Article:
L. Meyer v. Bd. of Regents of
the U. of Oklahoma
Historical Background
SHEPHERDESS BRINGING IN SHEEP
• Shepherdess Bringing In
Sheep (“Bergère rentrant
des moutons”) (1886)
• [herein referred t...
THE WEITZENHOFFER BEQUEST
(2000)
• 33 impressionist paintings
• Important masterpieces such as Monet,
Corot, Renoir, Bonna...
LÉONE MEYER
• Following the murder of her entire
family at Auschwitz during World
War II, Léone Meyer was adopted
by Raoul...
Einsatzstab Reichsleiter Rosenberg (ERR)
German soldiers posing with painting taken from
the National Museum of Naples Pic...
JEU DE PAUME
• The ERR had a depot at the Louvre Museum and one at a
museum known as “The Jeu de Paume.” The Jeu de Paume
...
SEIZURE OF La Bergère
• In March 1940, the Meyer family placed their art collection
in a bank safe at Crédit Commercial de...
REGISTRATION OF STOLEN
ARTWORK
• Following the liberation of Paris in August 1944 a special
commission, “Commission de Réc...
Tripartite Agreement
• The United States, France, and
Great Britain signed the
“Tripartite Agreement” on July
8, 1946. As ...
THE SWISS LITIGATION
• When Raoul Meyer brought a civil case in a Swiss court in 1953,
he had to prove that Christoph Bern...
THE CRIVELLI REPORT
• On December 16, 1996, the Federal Council of Switzerland
created the Bergier Commission, also known ...
CRIVELLI’S CONCLUSIONS
• The Swiss Government’s policies enabled the permissive
importation of looted artwork into Switzer...
PISSARRO PAINTING ENTERS U.S.
• In 1956, unbeknownst to Raoul
Meyer or his family, the Pissarro
painting entered the Unite...
UNIVERSITY OKLAHOMA
• After purchasing La Bergère
from Findlay, Clara
Weitzenhoffer brings it to
Oklahoma.
• In 2000, Clar...
SEARCH FOR La Bergère
• From 1945 up until their deaths, Léone Meyer’s parents
made numerous attempts to research the wher...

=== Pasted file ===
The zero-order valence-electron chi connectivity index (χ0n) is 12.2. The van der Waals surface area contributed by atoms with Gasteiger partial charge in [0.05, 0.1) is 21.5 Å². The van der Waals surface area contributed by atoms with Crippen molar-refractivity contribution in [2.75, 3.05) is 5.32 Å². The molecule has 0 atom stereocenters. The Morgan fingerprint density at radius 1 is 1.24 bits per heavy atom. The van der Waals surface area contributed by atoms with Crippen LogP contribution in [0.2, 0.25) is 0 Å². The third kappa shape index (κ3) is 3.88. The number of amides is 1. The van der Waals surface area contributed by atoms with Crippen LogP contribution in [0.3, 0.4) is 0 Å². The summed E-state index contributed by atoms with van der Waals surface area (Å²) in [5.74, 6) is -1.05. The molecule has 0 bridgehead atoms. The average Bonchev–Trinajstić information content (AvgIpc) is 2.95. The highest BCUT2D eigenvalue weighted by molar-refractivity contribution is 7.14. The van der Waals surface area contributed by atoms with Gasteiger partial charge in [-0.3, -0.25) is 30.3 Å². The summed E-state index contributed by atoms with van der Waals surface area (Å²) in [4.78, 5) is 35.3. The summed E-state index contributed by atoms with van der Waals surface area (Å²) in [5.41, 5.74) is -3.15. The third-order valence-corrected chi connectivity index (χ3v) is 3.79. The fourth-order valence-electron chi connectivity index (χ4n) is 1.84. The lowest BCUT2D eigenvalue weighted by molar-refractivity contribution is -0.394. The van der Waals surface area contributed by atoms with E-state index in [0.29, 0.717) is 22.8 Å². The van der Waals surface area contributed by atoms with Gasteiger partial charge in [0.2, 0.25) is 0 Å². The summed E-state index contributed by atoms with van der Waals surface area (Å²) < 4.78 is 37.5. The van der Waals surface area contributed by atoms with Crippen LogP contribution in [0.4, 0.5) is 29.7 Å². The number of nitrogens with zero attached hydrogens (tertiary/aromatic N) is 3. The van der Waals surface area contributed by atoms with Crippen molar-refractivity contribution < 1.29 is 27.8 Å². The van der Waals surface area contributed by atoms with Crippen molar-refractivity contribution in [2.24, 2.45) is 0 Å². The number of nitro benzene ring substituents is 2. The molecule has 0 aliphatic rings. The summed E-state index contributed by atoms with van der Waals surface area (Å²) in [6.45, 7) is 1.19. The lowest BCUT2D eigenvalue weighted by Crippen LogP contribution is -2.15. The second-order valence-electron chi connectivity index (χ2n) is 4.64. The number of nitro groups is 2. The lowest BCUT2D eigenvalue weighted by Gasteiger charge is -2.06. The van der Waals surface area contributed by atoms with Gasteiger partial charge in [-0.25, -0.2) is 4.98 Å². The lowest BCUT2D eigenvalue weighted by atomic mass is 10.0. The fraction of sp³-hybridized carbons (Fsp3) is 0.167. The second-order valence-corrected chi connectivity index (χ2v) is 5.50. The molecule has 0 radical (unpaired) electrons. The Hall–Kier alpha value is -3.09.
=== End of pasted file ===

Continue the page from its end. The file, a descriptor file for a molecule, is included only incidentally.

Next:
EXAMPLES OF LÉONE MEYER’S EFFORTS
• Léone Meyer retrieved documents from the French Government
and numerous listings of ar...
DISCOVERY OF La Bergère
• On March 26, 2012, Léone Meyer’s family discovered a blog
entry on the Holocaust Art Restitution...
COMPLAINT
• A complaint for the return of La Bergère was filed on May 9,
2013 in the Southern District of New York.
• On J...
TIMELINE OF EVENTS
1940
•Mar. – The Meyer family places their art collection in a bank safe at Crédit Commercial de France...
TIMELINE OF EVENTS CONT.
1952
•Raoul Meyer files a lawsuit against Bernoulli in Switzerland
1953
•The Swiss Court holds Ra...
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  • In 1941, Nazi forces looted the Crédit Commercial de France and stole an art collection, which included Pissarro's 'The Shepherdess Bringing in Sheep' (1886), owned by Parisian merchant Raoul Meyer. The painting made its way through various channels, finally ending up at the University of Oklahoma's Fred Jones Museum of Arts. Please help us convince the University to return the painting to its rightful owner, Raoul Meyer's daughter, Léone Meyer.
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Meyer ppt press revbh

  1. 1. L. Meyer v. Bd. of Regents of the U. of Oklahoma Historical Background
  2. 2. SHEPHERDESS BRINGING IN SHEEP • Shepherdess Bringing In Sheep (“Bergère rentrant des moutons”) (1886) • [herein referred to as “La Bergère”] • An Oil on canvas, by Camille Pissarro, France, 1830 – 1903 • Aaron M. and Clara Weitzenhoffer Bequest, 2000 • [Source: Fred Jones Museum]
  3. 3. THE WEITZENHOFFER BEQUEST (2000) • 33 impressionist paintings • Important masterpieces such as Monet, Corot, Renoir, Bonnard, Gauguin • Some examples:  Sara in a Dark Bonnet Tied under her Chin, c. 1901, By Mary Cassatt (1844- 1926) Pastel on paper, 22 x 17 1/2 in.  Personnages sur la plage, Trouville (People on the Beach, Trouville), 1866, By Eugène Boudin (1824-1898) Watercolor and graphite on paper, 5 1/2 x 10 in.  Coast Scene, 1893, By Paul Signac 1863- 1935) Oil on canvas, 18 1/2 x 22 in.
  4. 4. LÉONE MEYER • Following the murder of her entire family at Auschwitz during World War II, Léone Meyer was adopted by Raoul Meyer (1892-1970) and Yvonne Bader (1897-1971) in December 1946. • Upon Yvonne Bader’s death in 1971, Léone Meyer became the sole heir to both Raoul Meyer and Yvonne Bader family’s assets, including their art collection, which included the Pissarro painting.